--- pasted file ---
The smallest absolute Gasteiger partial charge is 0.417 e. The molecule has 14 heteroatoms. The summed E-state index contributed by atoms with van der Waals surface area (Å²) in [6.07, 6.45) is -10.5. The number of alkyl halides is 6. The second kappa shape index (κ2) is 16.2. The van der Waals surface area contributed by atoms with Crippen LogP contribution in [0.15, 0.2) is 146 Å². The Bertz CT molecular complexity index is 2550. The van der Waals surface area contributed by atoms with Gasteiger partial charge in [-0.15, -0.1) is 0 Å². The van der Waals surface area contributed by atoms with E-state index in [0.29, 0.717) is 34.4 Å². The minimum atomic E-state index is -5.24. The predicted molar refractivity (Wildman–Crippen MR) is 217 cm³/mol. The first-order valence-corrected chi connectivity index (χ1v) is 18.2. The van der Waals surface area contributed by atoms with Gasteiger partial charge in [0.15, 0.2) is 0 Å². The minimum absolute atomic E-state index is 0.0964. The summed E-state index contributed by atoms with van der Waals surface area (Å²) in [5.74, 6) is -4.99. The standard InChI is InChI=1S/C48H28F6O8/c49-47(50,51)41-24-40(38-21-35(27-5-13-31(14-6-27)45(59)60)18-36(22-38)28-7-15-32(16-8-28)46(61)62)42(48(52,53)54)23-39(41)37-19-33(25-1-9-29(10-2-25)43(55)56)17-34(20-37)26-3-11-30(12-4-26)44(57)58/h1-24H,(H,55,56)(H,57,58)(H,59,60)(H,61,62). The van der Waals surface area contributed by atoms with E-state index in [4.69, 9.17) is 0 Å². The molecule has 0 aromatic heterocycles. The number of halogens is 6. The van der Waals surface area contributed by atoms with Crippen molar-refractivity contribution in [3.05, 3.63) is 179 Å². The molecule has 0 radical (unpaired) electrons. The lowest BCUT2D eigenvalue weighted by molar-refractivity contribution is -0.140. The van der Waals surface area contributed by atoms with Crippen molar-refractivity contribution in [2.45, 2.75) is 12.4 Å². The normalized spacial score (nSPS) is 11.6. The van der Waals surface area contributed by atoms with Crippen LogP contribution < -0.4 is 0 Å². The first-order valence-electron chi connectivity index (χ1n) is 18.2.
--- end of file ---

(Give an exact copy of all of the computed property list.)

The smallest absolute Gasteiger partial charge is 0.417 e. The molecule has 14 heteroatoms. The summed E-state index contributed by atoms with van der Waals surface area (Å²) in [6.07, 6.45) is -10.5. The number of alkyl halides is 6. The second kappa shape index (κ2) is 16.2. The van der Waals surface area contributed by atoms with Crippen LogP contribution in [0.15, 0.2) is 146 Å². The Bertz CT molecular complexity index is 2550. The van der Waals surface area contributed by atoms with Gasteiger partial charge in [-0.15, -0.1) is 0 Å². The van der Waals surface area contributed by atoms with E-state index in [0.29, 0.717) is 34.4 Å². The minimum atomic E-state index is -5.24. The predicted molar refractivity (Wildman–Crippen MR) is 217 cm³/mol. The first-order valence-corrected chi connectivity index (χ1v) is 18.2. The van der Waals surface area contributed by atoms with Gasteiger partial charge in [0.15, 0.2) is 0 Å². The minimum absolute atomic E-state index is 0.0964. The summed E-state index contributed by atoms with van der Waals surface area (Å²) in [5.74, 6) is -4.99. The standard InChI is InChI=1S/C48H28F6O8/c49-47(50,51)41-24-40(38-21-35(27-5-13-31(14-6-27)45(59)60)18-36(22-38)28-7-15-32(16-8-28)46(61)62)42(48(52,53)54)23-39(41)37-19-33(25-1-9-29(10-2-25)43(55)56)17-34(20-37)26-3-11-30(12-4-26)44(57)58/h1-24H,(H,55,56)(H,57,58)(H,59,60)(H,61,62). The van der Waals surface area contributed by atoms with E-state index in [4.69, 9.17) is 0 Å². The molecule has 0 aromatic heterocycles. The number of halogens is 6. The van der Waals surface area contributed by atoms with Crippen molar-refractivity contribution in [3.05, 3.63) is 179 Å². The molecule has 0 radical (unpaired) electrons. The lowest BCUT2D eigenvalue weighted by molar-refractivity contribution is -0.140. The van der Waals surface area contributed by atoms with Crippen molar-refractivity contribution in [2.45, 2.75) is 12.4 Å². The normalized spacial score (nSPS) is 11.6. The van der Waals surface area contributed by atoms with Crippen LogP contribution < -0.4 is 0 Å². The first-order valence-electron chi connectivity index (χ1n) is 18.2.